In this article, we cover primary, secondary & tertiary hyperthyroidism, and its related critical care topic: a thyroid storm. Knowing the pathophysiology, symptoms, diagnosis and treatment for these will be key in your Med-Surg exams as well as your nursing career.
These disorders are covered in our Medical-Surgical Flashcards (Endocrine system).
Hyperthyroidism is a disorder of the thyroid causing excess secretion of thyroid hormones T3 and T4 that causes the body to go into a hypermetabolic state. Similar to hypothyroidism, there are primary, secondary and tertiary causes of hyperthyroidism.
If you remember from our overview on thyroid hormones, the hypothalamus produces thyroid-releasing hormone (TRH), which causes the pituitary gland to produce thyroid-stimulating hormone, which prompts the thyroid gland to produce the thyroid hormones T3 and T4. You can think of the chain like this
To understand the differences between primary, secondary and tertiary hyperthyroidism, you can flip the chain backwards (so that you are starting from the thyroid).
In primary hyperthyroidism, there is a problem with the thyroid gland itself that’s causing it to secrete too much T3 and T4. The most common cause is Grave’s disease, an autoimmune disorder. In Grave’s disease, your body creates antibodies that basically trick your thyroid into growing and producing too much T3 and T4.
A thyroid nodule (small tumor) can also be an issue that causes excess secretion of T3 and T4 and thus, primary hyperthyroidism.
Secondary causes of hyperthyroidism occur when there is an issue with the pituitary gland, like a tumor. This causes excess secretion of TSH. With excess TSH, the thyroid gland thinks it needs to make lots of T3 and T4, even though it doesn’t need to. But the thyroid gland is just taking orders.
Throughout the Endocrine system section of this Med-Surg playlist, you’ve learned about multiple diseases where glandular tumors result in excess hormone secretion. Tumors that do this are known as “functioning” tumors, because they are actually taking on a job: making hormones. Sometimes the tumor actually harms the gland in a way where it can’t make enough hormone (e.g., secondary HYPOthyroidism), in that case, it is not a functioning tumor.
Tertiary causes of hyperthyroidism happen when there is a problem in the hypothalamus. Due to some dysfunction, the hypothalamus is producing too much TRH, which is causing the production of too much TSH, which causes the thyroid gland to go into overdrive and produce too much T3 and T4. Again, the thyroid gland is just taking orders!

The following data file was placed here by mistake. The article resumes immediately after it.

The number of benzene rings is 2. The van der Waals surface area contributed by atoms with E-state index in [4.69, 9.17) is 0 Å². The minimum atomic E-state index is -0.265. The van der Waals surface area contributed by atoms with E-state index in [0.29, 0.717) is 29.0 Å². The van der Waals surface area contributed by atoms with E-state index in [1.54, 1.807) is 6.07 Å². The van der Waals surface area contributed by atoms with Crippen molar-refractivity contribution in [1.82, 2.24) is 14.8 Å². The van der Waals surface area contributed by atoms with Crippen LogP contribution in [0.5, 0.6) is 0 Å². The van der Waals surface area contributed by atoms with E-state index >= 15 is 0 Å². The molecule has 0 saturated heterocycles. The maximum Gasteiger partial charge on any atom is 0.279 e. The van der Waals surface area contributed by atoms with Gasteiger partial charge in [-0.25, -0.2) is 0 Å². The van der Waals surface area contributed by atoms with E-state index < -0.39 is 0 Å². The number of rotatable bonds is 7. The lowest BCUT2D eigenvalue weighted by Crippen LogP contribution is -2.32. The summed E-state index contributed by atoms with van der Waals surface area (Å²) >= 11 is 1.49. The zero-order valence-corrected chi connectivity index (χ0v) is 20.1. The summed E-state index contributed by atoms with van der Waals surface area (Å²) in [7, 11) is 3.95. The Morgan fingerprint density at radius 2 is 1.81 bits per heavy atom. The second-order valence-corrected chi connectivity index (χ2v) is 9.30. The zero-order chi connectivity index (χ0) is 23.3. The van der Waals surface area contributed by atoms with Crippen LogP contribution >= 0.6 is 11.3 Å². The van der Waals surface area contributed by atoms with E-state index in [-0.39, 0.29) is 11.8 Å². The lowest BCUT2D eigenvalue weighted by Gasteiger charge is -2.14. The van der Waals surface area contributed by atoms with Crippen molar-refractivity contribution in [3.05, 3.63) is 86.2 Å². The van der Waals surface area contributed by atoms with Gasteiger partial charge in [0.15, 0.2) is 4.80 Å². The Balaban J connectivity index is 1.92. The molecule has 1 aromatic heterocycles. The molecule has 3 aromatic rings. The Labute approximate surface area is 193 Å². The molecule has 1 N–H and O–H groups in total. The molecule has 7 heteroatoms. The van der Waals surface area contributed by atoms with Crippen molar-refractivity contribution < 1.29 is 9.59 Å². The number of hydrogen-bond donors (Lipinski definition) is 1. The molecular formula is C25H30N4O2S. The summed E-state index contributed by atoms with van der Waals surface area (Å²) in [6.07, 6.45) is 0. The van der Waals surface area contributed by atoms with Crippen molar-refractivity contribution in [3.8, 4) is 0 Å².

The thyroid is responsible for the body’s metabolism, so hyperthyroidism leads to a hypermetabolic state. Signs and symptoms of hyperthyroidism include tachycardia, hypertension, heat intolerance, exophthalmos (bulging eyeballs), weight loss, insomnia, diarrhea, and warm, sweaty skin.
If you want to think critically to deduce the signs and symptoms of hyperthyroidism, remember from our hormone overview what T3/T4 controls:
When it comes to the lab values you might see with hyperthyroidism, you will be looking at T3/T4 and TSH. The measurement of these hormones is known as a thyroid panel, which we explained in video 7 of this series.
The thyroid panel and blood glucose labs are the most important endocrine lab values to know for your Med-Surg exams, whether a course final, your ATI or NCLEX. Lab values can be dispersed throughout your textbooks, which is why we created our Lab Values flashcards, to keep the most important lab values you need to know for your exams all in one place that’s easy to study!
In all types of hyperthyroidism, you will see increased T3/T4. That’s an easy one, because that’s what this disease is marked by!
The expected range for T3 in a thyroid panel is 70 - 204 ng/dL. T3 levels over 204 ng/dL can indicate hyperthyroidism.
The expected range for T4 in a thyroid panel is 4 - 12 mcg/dL. T4 levels over 12 mcg/dL can indicate hyperthyroidism.
The TSH value you will get back in a thyroid panel for hyperthyroidism really depends on if you are looking at primary, secondary, or tertiary hyperthyroidism
With primary hyperthyroidism, remember there is an issue in the thyroid gland itself causing excess production of T3/T4. However, the pituitary gland is functioning fine in this scenario, and its job is to scale back TSH production to prompt the thyroid to scale back T3/T4. The pituitary gland is scaling back, but the thyroid is not responding. So with primary hyperthyroidism, you will see decreased levels of TSH.